Day 4 of Directors Lab, for me, was all about embracing my own intensity. After the Theatre Bay Area conference last week (I think it was last week – I’m not really sure what day it is anymore), I was “feeling like a crazy person.” After four days of the Lab with 36 of my peers and some incredible guest artists, I’m coming around to the idea that “feeling like a crazy person” might just be the only way I’ll know that I’m doing it right. Ah! Two big reliefs in one revelation: 1) that it’s OK to feel crazy and 2) oh my goodness, can you believe it, there is a way to know that I’m doing it right!
Yesterday began with Anastasia Coon’s movement workshop, an eclectic mix of exercises ranging from running from an “enemy” and getting close to a “beloved” (an exercise we’ve actually done three times now at the lab, but Anastasia was the first to endow it with emotional stakes) to neutral mask work. Oh man, mask work! I have only ever put a mask on one other time, in Eli Simon’s clowning class at UCI. Both times I was astonished by the immediate and powerful emotional response, and the inventive physicality the mask can produce (when you can’t use your face, you use your body). I’m seriously considering getting a set of masks for training and rehearsal to explore more. Let’s see how long it takes me to work that expense into a grant request…
Later in the afternoon, we visited A Noise Within at their beautiful, brand new theater. The building is incredible, sleek and modern, outfitted with a spacious and inviting lobby, rehearsal rooms, administrative offices and library all with a lovely picture-window views of the hills, a costume and scenic shop, kitchen and dressing rooms, as well as the theater itself, a 280-seat thrust stage. We had two and a half inspiring hours with the artistic directors of A Noise Within, husband-and-wife team Julia Rodrigues-Elliott and Geoff Elliott. Our session with them was entitled “What Doesn’t Kill You,” after Geoff’s assertion that “what doesn’t kill you just didn’t kill you.” A few fantastic nuggets from our conversation:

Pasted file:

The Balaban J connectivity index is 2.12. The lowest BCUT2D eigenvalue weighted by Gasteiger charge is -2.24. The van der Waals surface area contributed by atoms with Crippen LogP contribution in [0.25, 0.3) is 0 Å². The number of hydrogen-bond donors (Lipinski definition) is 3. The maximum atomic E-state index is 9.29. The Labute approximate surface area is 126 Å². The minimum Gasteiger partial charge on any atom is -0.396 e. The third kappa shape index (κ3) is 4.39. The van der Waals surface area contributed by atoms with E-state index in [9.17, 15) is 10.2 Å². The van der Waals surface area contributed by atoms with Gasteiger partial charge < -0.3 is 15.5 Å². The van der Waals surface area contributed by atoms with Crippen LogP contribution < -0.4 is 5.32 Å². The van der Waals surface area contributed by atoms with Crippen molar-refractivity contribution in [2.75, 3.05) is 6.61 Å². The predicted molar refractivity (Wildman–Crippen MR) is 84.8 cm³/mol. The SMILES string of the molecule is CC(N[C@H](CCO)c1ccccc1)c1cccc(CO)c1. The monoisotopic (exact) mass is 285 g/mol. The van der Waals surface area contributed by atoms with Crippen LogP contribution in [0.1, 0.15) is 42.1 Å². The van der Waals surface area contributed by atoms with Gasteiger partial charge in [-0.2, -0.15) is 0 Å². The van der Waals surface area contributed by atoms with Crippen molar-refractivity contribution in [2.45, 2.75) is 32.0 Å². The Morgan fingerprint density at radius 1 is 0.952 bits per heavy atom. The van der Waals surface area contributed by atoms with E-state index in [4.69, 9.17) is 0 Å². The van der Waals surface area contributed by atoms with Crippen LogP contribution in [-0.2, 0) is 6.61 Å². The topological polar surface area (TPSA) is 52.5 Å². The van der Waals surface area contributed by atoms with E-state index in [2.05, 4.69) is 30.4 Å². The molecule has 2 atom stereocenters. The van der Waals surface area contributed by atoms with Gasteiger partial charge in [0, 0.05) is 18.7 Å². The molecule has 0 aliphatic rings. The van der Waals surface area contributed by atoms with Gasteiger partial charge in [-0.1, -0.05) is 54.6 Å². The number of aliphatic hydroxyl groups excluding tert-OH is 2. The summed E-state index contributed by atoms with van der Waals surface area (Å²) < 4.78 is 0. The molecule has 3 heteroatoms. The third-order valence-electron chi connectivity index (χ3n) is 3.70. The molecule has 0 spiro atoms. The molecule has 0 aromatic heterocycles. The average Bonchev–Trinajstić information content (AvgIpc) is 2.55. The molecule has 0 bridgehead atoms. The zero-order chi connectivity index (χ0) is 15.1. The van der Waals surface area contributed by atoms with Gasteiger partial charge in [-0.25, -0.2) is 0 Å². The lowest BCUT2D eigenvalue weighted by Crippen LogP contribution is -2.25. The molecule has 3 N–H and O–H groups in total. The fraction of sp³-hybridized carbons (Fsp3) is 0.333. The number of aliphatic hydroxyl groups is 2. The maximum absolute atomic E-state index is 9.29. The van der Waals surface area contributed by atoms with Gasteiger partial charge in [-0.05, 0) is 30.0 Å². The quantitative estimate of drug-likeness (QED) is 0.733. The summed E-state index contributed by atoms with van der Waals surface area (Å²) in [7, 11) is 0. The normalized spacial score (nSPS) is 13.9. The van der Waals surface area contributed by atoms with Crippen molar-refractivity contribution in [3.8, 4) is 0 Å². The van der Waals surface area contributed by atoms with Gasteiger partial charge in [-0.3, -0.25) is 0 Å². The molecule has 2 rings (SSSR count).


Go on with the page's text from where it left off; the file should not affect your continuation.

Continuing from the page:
- “Starting a theater is real estate.” You’re always figuring out where you are going to be. A Noise Within started out in a Masonic Temple and recently completed a $13.5 million building in time for their 20th season.
- “We didn’t mean to do this.” This sentiment is one that I have heard echoed throughout the Lab, and elsewhere in my conversations with people who have started their own theaters. As someone who has set out to create her own company, I wonder if my experience will be easier/faster/better because of my deliberate intention, or if “whoops, I started a theater” is an essential element for success!
- “Everything is hard. You might as well do something you want to do, that you think will make a difference. You’re probably going to knock your brains out either way. Being a banker is hard, too.”
- On repertory acting company: “You want both the energy of new people challenging the status quo, but there are things that happen with an ensemble of people who trust each other that could never happen in a 5-week rehearsal period.” And “any longterm relationship is hard work. You have to continually reinvest in those relationships.”
- On audiences: “When they have opinions on the type of toilet paper we should have in our new bathrooms, you could get upset – or you could realize how great it is that they feel like the theater is their home.” With a repertory company, some of whom worked the box office in the earlier days, the audience has a long-term relationship with the actors. They have seen them onstage again and again.
- On growth: “It’s easy to get into a desperate mentality and make bad decisions. You have to step back and invest in the long-term infrastructure.” As in Hamlet, “readiness is all.” “It’s all about hard work, and then faith.” (There’s that idea again, faith.)
I’m not sure that my journey will lead me to a $13.5 million dollar brand new facility. Who knows what the next 15 years will bring for me and for Inkblot Ensemble. The possibilities are endless – and all possible. I have faith. I have drive. I have vision and taste and compassion and leadership. I embrace my intensity. I am high on the future.